Since the dawn of the digital asset industry, we’ve seen bad actors take advantage of a lack of consistency in how exchanges operate. Many view the crypto sector as a new-age Wild West, leading some countries to simply implement a ban rather than try to grasp the fundamentals of technology they don’t understand.
Governments, including the American government, were created in a way that makes them innately reactive – particularly as it relates to regulatory compliance.
Well-thought-out policy initiatives such as tax abatement for companies hiring new employees or the child tax credit can serve to promote economic activity or foster certain choices made by the populace, but that’s always been a challenge of the regulatory process. We’ve seen it in the digital assets arena, and we’ve also watched it play out in other areas of cutting-edge technologies such as self-driving cars – even cloning and automated telephone or text-based marketing or scams.
When even a hint of the concept of a new technology emerges, there can be a preemptive move to ban it. In terms of regulating the industry to enhance the general welfare, it takes some time for the regulators – who are not experts in the technology – to come together and develop a rulebook that will define the industry.
Often, they must wait to see what goes wrong before they begin to conceptualize how to safeguard it. That is what has occurred with cryptocurrencies. In the early days, regulators didn’t fully grasp how the mechanics worked, and they thought it was a fad. Now they find themselves facing the reality that digital assets are here to stay.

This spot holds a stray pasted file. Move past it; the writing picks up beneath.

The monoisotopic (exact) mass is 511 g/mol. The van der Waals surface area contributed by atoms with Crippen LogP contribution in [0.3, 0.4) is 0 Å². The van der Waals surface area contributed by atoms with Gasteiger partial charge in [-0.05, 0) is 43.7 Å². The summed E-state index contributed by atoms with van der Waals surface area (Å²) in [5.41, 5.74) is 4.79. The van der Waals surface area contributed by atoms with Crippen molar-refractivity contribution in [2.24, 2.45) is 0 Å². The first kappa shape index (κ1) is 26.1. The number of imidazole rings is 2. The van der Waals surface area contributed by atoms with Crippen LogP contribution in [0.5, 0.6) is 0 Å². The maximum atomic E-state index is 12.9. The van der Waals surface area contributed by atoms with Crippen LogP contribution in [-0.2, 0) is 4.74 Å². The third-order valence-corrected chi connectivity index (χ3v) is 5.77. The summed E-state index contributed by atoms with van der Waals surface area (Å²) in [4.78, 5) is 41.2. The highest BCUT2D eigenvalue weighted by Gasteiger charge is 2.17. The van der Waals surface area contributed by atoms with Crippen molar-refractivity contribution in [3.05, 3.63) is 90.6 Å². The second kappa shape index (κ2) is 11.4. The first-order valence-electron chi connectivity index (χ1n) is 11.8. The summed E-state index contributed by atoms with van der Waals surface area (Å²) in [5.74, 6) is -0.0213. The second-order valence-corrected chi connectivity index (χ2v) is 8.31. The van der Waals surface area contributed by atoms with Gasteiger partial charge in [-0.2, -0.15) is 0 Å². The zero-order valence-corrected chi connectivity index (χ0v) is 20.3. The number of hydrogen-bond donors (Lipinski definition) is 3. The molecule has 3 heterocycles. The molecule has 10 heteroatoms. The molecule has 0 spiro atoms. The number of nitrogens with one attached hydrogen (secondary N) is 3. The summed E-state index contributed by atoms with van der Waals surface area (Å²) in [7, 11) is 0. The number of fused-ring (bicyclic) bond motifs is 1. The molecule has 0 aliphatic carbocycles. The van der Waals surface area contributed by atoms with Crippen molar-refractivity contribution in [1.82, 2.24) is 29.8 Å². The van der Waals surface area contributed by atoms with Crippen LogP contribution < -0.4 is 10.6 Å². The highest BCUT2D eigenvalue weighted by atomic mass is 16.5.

Central banks are in a skirmish over whose digital currency will reign supreme in the world of international remittances. It wasn’t always this way. First came the beta tests. The Bahamas jumped out in front with the Sand Dollar. China launched a multi-pronged beta test of their own digital currency, involving key economic centers. El Salvador made the first move to make Bitcoin an officially accepted currency.
During all of it, other central banks watched, strategized and made adjustments to their own approach.
This isn’t altogether different from how policy is created. Consider how the State of Massachusetts was a beta test for Obamacare – before President Obama was even elected to the White House. State laws regarding new technologies or new concepts almost always come before a national law – even mundane concepts like sales tax, something that doesn’t sound groundbreaking.
However, it was years after online shopping took the world by storm before state and local governments were allowed to tax online sales in the same manner as they taxed brick-and-mortar locations.
That’s the process. A new innovation emerges. There’s a minor outcry. Regulators and politicians wait to see if it is anything more than a fad. Then innovation reaches a boiling point, and action is taken. Our government is slow and deliberative, for better or worse.
A November joint statement from the Board of Governors of the Federal Reserve System, Federal Deposit Insurance Corporation and Office of the Comptroller of the Currency seems to show that the government is beginning to turn the corner on digital assets. The concern has moved beyond simply stopping money laundering. Now, they’re slated to look at ways to better regulate the custody of digital assets, as well as a more holistic view of the industry.
We’ve finally reached the threshold required for action – just the way our government was designed by the founders. What does this mean for digital assets? As the industry becomes more secure, it enters the mainstream. This is truly the beginning of an international transformation in how we participate in the financial markets.